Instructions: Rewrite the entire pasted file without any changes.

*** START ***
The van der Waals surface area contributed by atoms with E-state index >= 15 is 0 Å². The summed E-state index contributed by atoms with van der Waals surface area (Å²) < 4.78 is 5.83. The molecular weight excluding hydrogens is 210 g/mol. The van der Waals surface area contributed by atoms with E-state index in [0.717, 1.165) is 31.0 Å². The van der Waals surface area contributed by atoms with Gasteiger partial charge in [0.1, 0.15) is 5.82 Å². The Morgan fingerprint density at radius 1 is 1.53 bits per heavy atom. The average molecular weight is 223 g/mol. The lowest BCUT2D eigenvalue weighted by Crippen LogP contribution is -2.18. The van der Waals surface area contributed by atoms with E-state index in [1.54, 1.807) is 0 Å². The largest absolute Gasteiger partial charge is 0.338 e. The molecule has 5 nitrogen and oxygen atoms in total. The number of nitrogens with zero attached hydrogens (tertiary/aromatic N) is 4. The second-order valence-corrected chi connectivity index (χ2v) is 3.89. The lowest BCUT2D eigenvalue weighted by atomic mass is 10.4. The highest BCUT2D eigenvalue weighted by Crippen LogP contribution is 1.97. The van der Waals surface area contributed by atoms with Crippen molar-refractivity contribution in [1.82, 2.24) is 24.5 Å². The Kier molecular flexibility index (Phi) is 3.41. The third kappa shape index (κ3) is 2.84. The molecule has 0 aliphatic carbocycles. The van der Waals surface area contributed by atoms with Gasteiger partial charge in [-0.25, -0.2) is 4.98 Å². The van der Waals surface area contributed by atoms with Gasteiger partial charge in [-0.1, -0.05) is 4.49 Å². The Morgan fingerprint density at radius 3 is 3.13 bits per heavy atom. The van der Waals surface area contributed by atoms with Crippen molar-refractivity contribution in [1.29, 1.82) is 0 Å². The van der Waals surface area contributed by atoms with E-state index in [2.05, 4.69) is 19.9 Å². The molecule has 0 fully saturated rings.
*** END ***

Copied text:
The van der Waals surface area contributed by atoms with E-state index >= 15 is 0 Å². The summed E-state index contributed by atoms with van der Waals surface area (Å²) < 4.78 is 5.83. The molecular weight excluding hydrogens is 210 g/mol. The van der Waals surface area contributed by atoms with E-state index in [0.717, 1.165) is 31.0 Å². The van der Waals surface area contributed by atoms with Gasteiger partial charge in [0.1, 0.15) is 5.82 Å². The Morgan fingerprint density at radius 1 is 1.53 bits per heavy atom. The average molecular weight is 223 g/mol. The lowest BCUT2D eigenvalue weighted by Crippen LogP contribution is -2.18. The van der Waals surface area contributed by atoms with E-state index in [1.54, 1.807) is 0 Å². The largest absolute Gasteiger partial charge is 0.338 e. The molecule has 5 nitrogen and oxygen atoms in total. The number of nitrogens with zero attached hydrogens (tertiary/aromatic N) is 4. The second-order valence-corrected chi connectivity index (χ2v) is 3.89. The lowest BCUT2D eigenvalue weighted by atomic mass is 10.4. The highest BCUT2D eigenvalue weighted by Crippen LogP contribution is 1.97. The van der Waals surface area contributed by atoms with Crippen molar-refractivity contribution in [1.82, 2.24) is 24.5 Å². The Kier molecular flexibility index (Phi) is 3.41. The third kappa shape index (κ3) is 2.84. The molecule has 0 aliphatic carbocycles. The van der Waals surface area contributed by atoms with Gasteiger partial charge in [-0.25, -0.2) is 4.98 Å². The van der Waals surface area contributed by atoms with Gasteiger partial charge in [-0.1, -0.05) is 4.49 Å². The Morgan fingerprint density at radius 3 is 3.13 bits per heavy atom. The van der Waals surface area contributed by atoms with Crippen molar-refractivity contribution in [1.29, 1.82) is 0 Å². The van der Waals surface area contributed by atoms with E-state index in [2.05, 4.69) is 19.9 Å². The molecule has 0 fully saturated rings.